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Highlights of the Armstrong report

By the CNN Wire Staff
October 11, 2012 -- Updated 0157 GMT (0957 HKT)
After denying the allegations for years, cyclist Lance Armstrong admitted to using performance-enhancing drugs. As a result, he was stripped of his seven Tour de France titles and an Olympic bronze medal. Click through the gallery for a look at his life and career. After denying the allegations for years, cyclist Lance Armstrong admitted to using performance-enhancing drugs. As a result, he was stripped of his seven Tour de France titles and an Olympic bronze medal. Click through the gallery for a look at his life and career.
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Lance Armstrong's rise and fall
Lance Armstrong's rise and fall
Lance Armstrong's rise and fall
Lance Armstrong's rise and fall
Lance Armstrong's rise and fall
Lance Armstrong's rise and fall
Lance Armstrong's rise and fall
Lance Armstrong's rise and fall
Lance Armstrong's rise and fall
Lance Armstrong's rise and fall
Lance Armstrong's rise and fall
Lance Armstrong's rise and fall
Lance Armstrong's rise and fall
Lance Armstrong's rise and fall
Lance Armstrong's rise and fall
Lance Armstrong's rise and fall
Lance Armstrong's rise and fall
Lance Armstrong's rise and fall
Lance Armstrong's rise and fall
Lance Armstrong's rise and fall
Lance Armstrong's rise and fall
Lance Armstrong's rise and fall
Lance Armstrong's rise and fall
Lance Armstrong's rise and fall
Lance Armstrong's rise and fall
Lance Armstrong's rise and fall
Lance Armstrong's rise and fall
Lance Armstrong's rise and fall
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(CNN) -- Key points of Wednesday's U.S. Anti-Doping Agency report that places Lance Armstrong at the center of a sophisticated doping program during the years he dominated the sport. Armstrong has consistently denied doping.

-- "The evidence in the case against Lance Armstrong is beyond strong; it is as strong as, or stronger than, that presented in any case brought by USADA over the initial 12 years of USADA's existence."

Attorney: Armstrong case a 'witch hunt'
'Dope, or don't compete at highest level'

-- "Armstrong's employment of drug dealers and doping doctors on his support team strongly supports the conclusion that Armstrong doped himself, as well as demonstrating Armstrong's round-the-clock access to banned drugs, doping doctors and the facilitators of a team wide doping conspiracy."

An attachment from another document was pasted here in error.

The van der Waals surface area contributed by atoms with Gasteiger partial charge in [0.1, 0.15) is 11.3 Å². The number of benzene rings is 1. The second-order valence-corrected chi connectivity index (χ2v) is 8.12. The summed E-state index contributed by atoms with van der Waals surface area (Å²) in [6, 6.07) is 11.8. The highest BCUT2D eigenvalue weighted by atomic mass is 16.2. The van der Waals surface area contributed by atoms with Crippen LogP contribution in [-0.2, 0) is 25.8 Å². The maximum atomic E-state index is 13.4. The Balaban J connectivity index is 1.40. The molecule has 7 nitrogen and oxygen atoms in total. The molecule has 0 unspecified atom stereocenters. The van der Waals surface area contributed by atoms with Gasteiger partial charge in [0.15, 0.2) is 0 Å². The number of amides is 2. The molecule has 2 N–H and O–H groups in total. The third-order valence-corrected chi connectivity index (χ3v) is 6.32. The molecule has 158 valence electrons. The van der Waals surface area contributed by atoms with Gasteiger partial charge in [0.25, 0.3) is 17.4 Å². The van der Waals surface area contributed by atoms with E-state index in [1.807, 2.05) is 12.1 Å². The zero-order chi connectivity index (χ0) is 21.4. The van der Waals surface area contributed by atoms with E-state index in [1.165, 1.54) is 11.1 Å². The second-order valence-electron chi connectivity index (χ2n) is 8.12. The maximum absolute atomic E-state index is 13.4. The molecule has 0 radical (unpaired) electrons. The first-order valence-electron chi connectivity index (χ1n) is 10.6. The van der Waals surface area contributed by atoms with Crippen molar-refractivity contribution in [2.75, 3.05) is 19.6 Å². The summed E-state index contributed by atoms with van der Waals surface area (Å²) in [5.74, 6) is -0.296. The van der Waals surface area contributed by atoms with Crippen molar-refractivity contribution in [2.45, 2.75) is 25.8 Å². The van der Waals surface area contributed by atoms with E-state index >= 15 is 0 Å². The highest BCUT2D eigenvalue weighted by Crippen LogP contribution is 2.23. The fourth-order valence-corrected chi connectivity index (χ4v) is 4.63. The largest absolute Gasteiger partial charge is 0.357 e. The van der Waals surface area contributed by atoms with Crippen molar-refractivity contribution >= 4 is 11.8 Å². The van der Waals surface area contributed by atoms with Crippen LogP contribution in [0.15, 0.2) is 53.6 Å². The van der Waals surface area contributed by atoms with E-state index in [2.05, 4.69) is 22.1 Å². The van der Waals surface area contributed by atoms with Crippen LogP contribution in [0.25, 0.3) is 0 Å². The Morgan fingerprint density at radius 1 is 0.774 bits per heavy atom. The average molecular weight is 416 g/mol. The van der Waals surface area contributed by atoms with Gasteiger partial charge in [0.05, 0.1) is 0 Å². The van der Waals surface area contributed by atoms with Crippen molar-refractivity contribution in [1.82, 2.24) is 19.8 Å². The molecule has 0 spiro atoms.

Evidence of Armstrong doping 'overwhelming,' agency says

-- Before a blood test at the 1998 world championships, Armstrong's doctor smuggled in a liter of saline solution, which was used to lower red blood cell ratios.

-- Team doctors would "provide false declarations of medical need" to use cortisone, a steroid. When Armstrong had a positive corticosteroid test during the 1999 Tour de France, he and team officials had a doctor back-date a prescription for cortisone cream for treating a saddle sore.

-- Before a public weigh-in during the same race, teammate Frankie Andreu noticed a bruise on Armstrong's upper arm that had been left behind by an injection. A team staffer used makeup to cover the bruise, which went unnoticed.

Armstrong teammates recount dodging, tricking drug testers

-- During one leg of the 2004 Tour de France, Armstrong threatened Italian cyclist Filippo Simeoni, who had confessed to his use of the doping agent EPO and testified against the doctor who provided it to him. Simeoni told investigators that Amstrong said, "I have a lot of time and money, and I can destroy you." Video of the race showed Armstrong making a "zip the lips" gesture at one point.

-- Teammates Tyler Hamilton and George Hincapie told investigators that Armstrong used blood transfusions to boost his oxygen capacity between 2000 and 2005.

What's behind the Armstrong headlines

-- In the second quarter of 2010, Armstrong "was providing untimely and incomplete whereabouts information to USADA, thereby making it more difficult to locate him for out of competition testing." During one 2009 occasion in France, Armstrong "left the tester for 20 minutes, ignoring requests to stay within an area that permitted observation."

-- "Armstrong's use of drugs was extensive, and the doping program on his team, designed in large part to benefit Armstrong, was massive and pervasive. When Mr. Armstrong refused to confront the evidence against him in a hearing before neutral arbitrators, he confirmed the judgment that the era in professional cycling which he dominated as the patron of the peloton was the dirtiest ever."

Armstrong: It's time to move forward

CNN's Matt Smith and Carma Hassan contributed to this report.

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